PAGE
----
Mental health is key to disaster risk reduction
Humanitarian crises have a great impact on mental health. Working to strengthen resilience of communities at risk of disaster is an important aspect of our work.
The mental health systems of many countries, like Sierra Leone, have been neglected for long periods of time. Given the impact that humanitarian crises have on the mental health and psychosocial well-being of the population, these weak mental health systems make it extremely difficult to provide an adequate response to the psychosocial needs that arise out of such crises. In Sierra Leone, by 2010, after a terrible civil war, only one psychiatric hospital in very poor conditions was available for those suffering from mental health conditions in the country. With only one retired psychiatrist, lack of psychotropic medications and absence of services in the provinces, Sierra Leone was one of the countries with more fragile services for mental health in the world. If that had stayed the same, the need created by the Ebola outbreak in terms of mental health and psychosocial support would have been extremely difficult to meet.
It is known that humanitarian crises have a great impact in mental health by
- producing grief and acute stress as transient psychological reactions to adversity and loss,
- triggering common mental disorders such as depression, post-traumatic stress disorder and prolonged grief disorder
- the vulnerability created by pre-existing chronic mental health conditions and
- magnifying acute health risk and social problems due to alcohol and drug use.
Working to strengthen resilience of communities at risk of disaster is an aspect of CBM’s work that is becoming increasingly important. In this case, CBM and partners have demonstrated that basic health systems, if properly prepared can make a significant contribution to supporting mental health and wellbeing, particularly in countries that have been prone to many disasters in the past.
A related principle is that we aim to ‘Build Back Better’ after emergencies. While in the short term there is a lot to do in meeting immediate needs, CBM is an organisation committed to long-term disability inclusive development. This means that as well as investing in preparation (Disaster Risk Reduction), we also work to build on the emergency work we do to establish sustainable systems that will survive well beyond the emergency response.
Innovative project in Sierra Leone
Due to the 2014-2015 Ebola Virus Disease outbreak in West Africa, communities were severely affected in many ways: many people died in what is a distressing way, many were separated from their loved ones, or had to cope with quarantine and separation. Health care providers were overloaded and stressed. Social stigma increased towards those who are connected to people with the disease, worsening distress and isolation. Ultimately, whole communities experienced the fear and suffering that disease outbreaks often cause.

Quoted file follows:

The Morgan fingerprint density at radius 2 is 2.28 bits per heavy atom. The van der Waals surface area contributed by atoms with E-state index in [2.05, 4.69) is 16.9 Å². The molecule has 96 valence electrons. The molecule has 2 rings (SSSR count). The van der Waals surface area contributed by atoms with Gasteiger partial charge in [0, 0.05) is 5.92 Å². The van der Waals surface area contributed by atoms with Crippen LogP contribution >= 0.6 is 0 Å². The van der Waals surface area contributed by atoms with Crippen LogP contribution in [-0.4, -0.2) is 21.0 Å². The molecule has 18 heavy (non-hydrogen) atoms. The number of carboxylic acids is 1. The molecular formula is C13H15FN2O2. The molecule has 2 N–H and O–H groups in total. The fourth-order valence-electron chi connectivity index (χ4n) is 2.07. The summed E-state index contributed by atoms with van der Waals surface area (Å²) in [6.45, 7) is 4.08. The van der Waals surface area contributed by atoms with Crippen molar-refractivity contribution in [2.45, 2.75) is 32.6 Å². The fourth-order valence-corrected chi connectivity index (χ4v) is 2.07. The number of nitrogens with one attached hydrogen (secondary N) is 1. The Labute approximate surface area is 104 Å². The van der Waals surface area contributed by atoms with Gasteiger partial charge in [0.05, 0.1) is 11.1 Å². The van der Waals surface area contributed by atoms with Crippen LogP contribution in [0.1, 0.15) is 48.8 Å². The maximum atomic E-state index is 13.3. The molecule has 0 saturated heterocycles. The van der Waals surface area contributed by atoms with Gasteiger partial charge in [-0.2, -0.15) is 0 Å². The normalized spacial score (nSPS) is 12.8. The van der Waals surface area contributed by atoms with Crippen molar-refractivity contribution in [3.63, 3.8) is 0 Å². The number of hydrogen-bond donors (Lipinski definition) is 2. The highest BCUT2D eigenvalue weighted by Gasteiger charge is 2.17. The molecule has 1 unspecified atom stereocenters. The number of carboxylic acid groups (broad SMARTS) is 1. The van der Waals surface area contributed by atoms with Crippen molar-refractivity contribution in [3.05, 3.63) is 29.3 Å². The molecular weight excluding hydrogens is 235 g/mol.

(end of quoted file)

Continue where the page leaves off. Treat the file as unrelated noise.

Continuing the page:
This intervention aimed to reduce psychological trauma associated with Ebola disease by providing psychological and social support to those affected by the Ebola disease outbreak in Sierra Leone, as well as preventative psychosocial interventions aimed at children and their families. The intervention succeeded by scaling up and building on an existing programme in country, which trained 20 mental health nurses and created a strong relationship with the Ministry of Health and Sanitation, as well as creating a national Coalition of Mental Health stakeholders that was at the core of all MHPSS activities in the county. From that programme, this innovation efficiently decentralized services and made MHPSS support available in all areas and all sectors of the population, where they were needed the most.
- 14 District Mental Health Units created in all 14 districts of the country, run by 20 mental health nurses providing care to an average of 20 patients per month
- Support to 12 Ebola Treatment Centres and served as mayor referral point for organizations responding to the emergency and identifying mental health issues.
- Provision of care in 5 Survivors Clinics.
- Supervision of and referral point for more than 300 health professionals trained in Psychological First Aid and 150 health professionals trained in basic mental health care provision.
- Mental Health Care and psychosocial support provided to: health professionals at Ebola Treatment centres, members of the burial teams, survivors, member of the Ebola hotline, persons with EVD, relatives of persons with EVD, quarantined communities, and patients suffering long term mental illness.
When the Ebola crises struck, we were ready to act.Sahr Mortatay Momoh, Mental Health Nurse, Sierra Leone.
Out of the Shadows: Making Mental Health a Global Development Priority
CBM is taking part in a series of events co-hosted by the World Bank and the World Health Organization on 13 and 14 April 2016